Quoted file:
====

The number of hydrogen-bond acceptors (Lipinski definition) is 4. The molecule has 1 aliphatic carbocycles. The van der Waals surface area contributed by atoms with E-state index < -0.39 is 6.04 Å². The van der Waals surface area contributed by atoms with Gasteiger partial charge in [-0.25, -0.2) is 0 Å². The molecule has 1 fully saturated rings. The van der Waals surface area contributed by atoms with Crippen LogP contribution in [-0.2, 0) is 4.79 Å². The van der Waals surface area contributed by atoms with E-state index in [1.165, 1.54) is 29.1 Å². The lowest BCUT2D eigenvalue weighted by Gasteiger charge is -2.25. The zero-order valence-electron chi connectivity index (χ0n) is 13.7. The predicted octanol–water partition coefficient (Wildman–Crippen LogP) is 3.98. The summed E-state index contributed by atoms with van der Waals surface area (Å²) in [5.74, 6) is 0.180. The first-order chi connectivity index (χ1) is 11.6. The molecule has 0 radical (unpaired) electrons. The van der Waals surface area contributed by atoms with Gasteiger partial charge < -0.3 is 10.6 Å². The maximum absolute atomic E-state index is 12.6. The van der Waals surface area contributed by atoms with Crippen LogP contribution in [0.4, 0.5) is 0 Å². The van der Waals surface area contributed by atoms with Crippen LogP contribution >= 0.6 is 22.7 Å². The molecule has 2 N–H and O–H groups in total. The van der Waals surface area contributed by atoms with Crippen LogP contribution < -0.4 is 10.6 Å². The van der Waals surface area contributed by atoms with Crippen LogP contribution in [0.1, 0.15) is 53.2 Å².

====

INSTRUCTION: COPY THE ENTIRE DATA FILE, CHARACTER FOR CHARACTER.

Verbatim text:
The number of hydrogen-bond acceptors (Lipinski definition) is 4. The molecule has 1 aliphatic carbocycles. The van der Waals surface area contributed by atoms with E-state index < -0.39 is 6.04 Å². The van der Waals surface area contributed by atoms with Gasteiger partial charge in [-0.25, -0.2) is 0 Å². The molecule has 1 fully saturated rings. The van der Waals surface area contributed by atoms with Crippen LogP contribution in [-0.2, 0) is 4.79 Å². The van der Waals surface area contributed by atoms with E-state index in [1.165, 1.54) is 29.1 Å². The lowest BCUT2D eigenvalue weighted by Gasteiger charge is -2.25. The zero-order valence-electron chi connectivity index (χ0n) is 13.7. The predicted octanol–water partition coefficient (Wildman–Crippen LogP) is 3.98. The summed E-state index contributed by atoms with van der Waals surface area (Å²) in [5.74, 6) is 0.180. The first-order chi connectivity index (χ1) is 11.6. The molecule has 0 radical (unpaired) electrons. The van der Waals surface area contributed by atoms with Gasteiger partial charge < -0.3 is 10.6 Å². The maximum absolute atomic E-state index is 12.6. The van der Waals surface area contributed by atoms with Crippen LogP contribution in [0.4, 0.5) is 0 Å². The van der Waals surface area contributed by atoms with Crippen LogP contribution >= 0.6 is 22.7 Å². The molecule has 2 N–H and O–H groups in total. The van der Waals surface area contributed by atoms with Crippen LogP contribution < -0.4 is 10.6 Å². The van der Waals surface area contributed by atoms with Crippen LogP contribution in [0.1, 0.15) is 53.2 Å².